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Trade Promotion Authority Could Be Ticket to New Trade Agreements, Group Says

Group wants Trade Promotion Authority to improve President's trade negotiating power

Published on: Sep 12, 2013

A coalition of groups representing American businesses, consumers, workers and agriculture this week called for action on Trade Promotion Authority legislation, which would give the President additional authority to negotiate trade agreements by "fast-tracking" the approval process and limiting Congress' ability to tack on amendments to trade deals.

"TPA is a critical tool for advancing pending and future trade agreements that support U.S. economic growth and jobs and benefit American businesses, farmers, and workers," the group said in a Sept. 9 letter to Sens. Max Baucus, D-Mont. and Orrin Hatch, R-Utah, and Reps. Dave Camp, R-Mich., and Sandy Levin, D-Mich.

Group wants Trade Promotion Authority to improve Presidents trade negotiating power
Group wants Trade Promotion Authority to improve President's trade negotiating power

Camp is the Chair of the House Ways and Means Committee while Baucus represents the Senate Finance Committee.

The group explained that the TPA requires that the Executive Branch seek input from Congress before, during and after negotiations and allows Congress to specify negotiating objectives that the Executive Branch must pursue.

TBA said a version of the TPA had been in existence since the 1930s, but Congress enacted the last authority in 2002 and it lapsed in 2007. Since then, new issues and global changes have popped up, the group said, requiring not only a new TPA but an updated TPA.

"U.S. companies face many new challenges to doing business in the global marketplace since TPA was written more than a decade ago," the letter said.

Given that several trade negotiations including the Trans-Pacific Partnership, the Transatlantic Trade and Investment Partnership, and the Trade in Services Agreement, are ongoing, the group added that quick action could pay off.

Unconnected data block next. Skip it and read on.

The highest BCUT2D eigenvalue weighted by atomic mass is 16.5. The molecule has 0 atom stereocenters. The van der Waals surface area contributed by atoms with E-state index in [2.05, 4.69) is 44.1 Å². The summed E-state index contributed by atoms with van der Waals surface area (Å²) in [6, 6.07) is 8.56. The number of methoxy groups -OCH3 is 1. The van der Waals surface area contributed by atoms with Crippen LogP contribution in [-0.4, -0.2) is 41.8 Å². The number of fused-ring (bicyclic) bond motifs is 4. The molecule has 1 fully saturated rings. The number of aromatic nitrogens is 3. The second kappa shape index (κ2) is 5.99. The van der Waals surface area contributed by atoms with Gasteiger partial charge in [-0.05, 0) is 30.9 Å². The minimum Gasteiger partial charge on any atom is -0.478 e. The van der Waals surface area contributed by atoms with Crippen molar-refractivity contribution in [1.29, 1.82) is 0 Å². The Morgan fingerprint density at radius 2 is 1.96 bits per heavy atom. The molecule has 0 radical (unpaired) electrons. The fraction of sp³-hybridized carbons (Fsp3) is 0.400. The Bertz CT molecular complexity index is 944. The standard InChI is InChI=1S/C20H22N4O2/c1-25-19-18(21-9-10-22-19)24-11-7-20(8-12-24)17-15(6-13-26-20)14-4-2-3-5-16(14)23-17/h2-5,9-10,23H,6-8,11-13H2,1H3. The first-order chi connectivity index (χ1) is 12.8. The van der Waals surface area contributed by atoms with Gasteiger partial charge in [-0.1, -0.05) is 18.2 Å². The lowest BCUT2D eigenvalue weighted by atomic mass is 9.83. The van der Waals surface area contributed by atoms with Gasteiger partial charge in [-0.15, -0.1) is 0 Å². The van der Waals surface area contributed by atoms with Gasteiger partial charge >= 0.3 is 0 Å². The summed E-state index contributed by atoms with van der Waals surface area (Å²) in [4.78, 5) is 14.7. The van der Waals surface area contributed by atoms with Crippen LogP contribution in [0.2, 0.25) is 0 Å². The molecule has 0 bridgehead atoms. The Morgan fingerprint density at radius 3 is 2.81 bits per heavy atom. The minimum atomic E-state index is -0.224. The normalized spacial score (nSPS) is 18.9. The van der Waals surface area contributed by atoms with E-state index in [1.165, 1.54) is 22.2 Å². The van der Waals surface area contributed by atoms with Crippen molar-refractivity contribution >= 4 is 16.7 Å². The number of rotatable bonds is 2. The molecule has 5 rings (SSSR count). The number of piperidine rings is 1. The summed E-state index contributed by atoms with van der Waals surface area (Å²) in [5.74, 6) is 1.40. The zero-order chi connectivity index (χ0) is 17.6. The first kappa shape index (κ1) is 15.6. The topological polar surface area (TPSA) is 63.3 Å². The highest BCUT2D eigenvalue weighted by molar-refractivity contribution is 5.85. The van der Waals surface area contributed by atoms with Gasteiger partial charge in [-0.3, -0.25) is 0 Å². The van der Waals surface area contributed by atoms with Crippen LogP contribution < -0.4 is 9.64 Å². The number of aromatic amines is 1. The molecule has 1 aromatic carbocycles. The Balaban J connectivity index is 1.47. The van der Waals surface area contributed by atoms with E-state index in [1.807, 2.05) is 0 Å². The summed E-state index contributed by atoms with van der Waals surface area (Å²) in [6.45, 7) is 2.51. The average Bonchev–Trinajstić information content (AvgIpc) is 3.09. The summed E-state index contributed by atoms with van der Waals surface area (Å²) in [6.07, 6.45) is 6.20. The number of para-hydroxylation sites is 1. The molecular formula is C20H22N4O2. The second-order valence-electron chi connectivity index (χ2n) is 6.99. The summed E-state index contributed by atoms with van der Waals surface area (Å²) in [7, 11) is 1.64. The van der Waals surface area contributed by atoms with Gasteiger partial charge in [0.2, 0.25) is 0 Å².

"These negotiations involve important 21st century trade issues – such as foreign restrictions on cross-border data flows, unfair competition from state-owned enterprises, intellectual property rights, forced localization barriers to trade and investment, and international regulatory cooperation – that have evolved or emerged since 2002," the group explained in its letter.

"By updating and passing TPA, Congress can help shape the negotiating goals pursued by U.S. negotiators while also strengthening the hand of those negotiators in achieving solid outcomes favorable to the United States."

Still, several legislative hurdles may ground any action on the bill, including pending decisions on the debt ceiling and Syria. According to a recent Politico article, cooperation among legislators working on the bill may also hinder quick action.

Some legislators outside of immediate negotiations have also reportedly signaled disapproval of renewing the TPA. A key argument is that Congress would be essentially "loaning" its power to the executive branch by only being able to vote up or down on some trade agreements.

The coalition, however, argues that the TPA increases Congressional input on trade negotiations by defining the principal negotiating objectives that U.S. negotiators must pursue. The group said it also protects Congress' oversight by mandating consultations with the Executive Branch throughout the negotiation process.

The American Farm Bureau serves as a lead organization on the TBA steering committee. The American Soybean Association this week signed on to the coalition, joining several other groups and the U.S. Chamber of Commerce.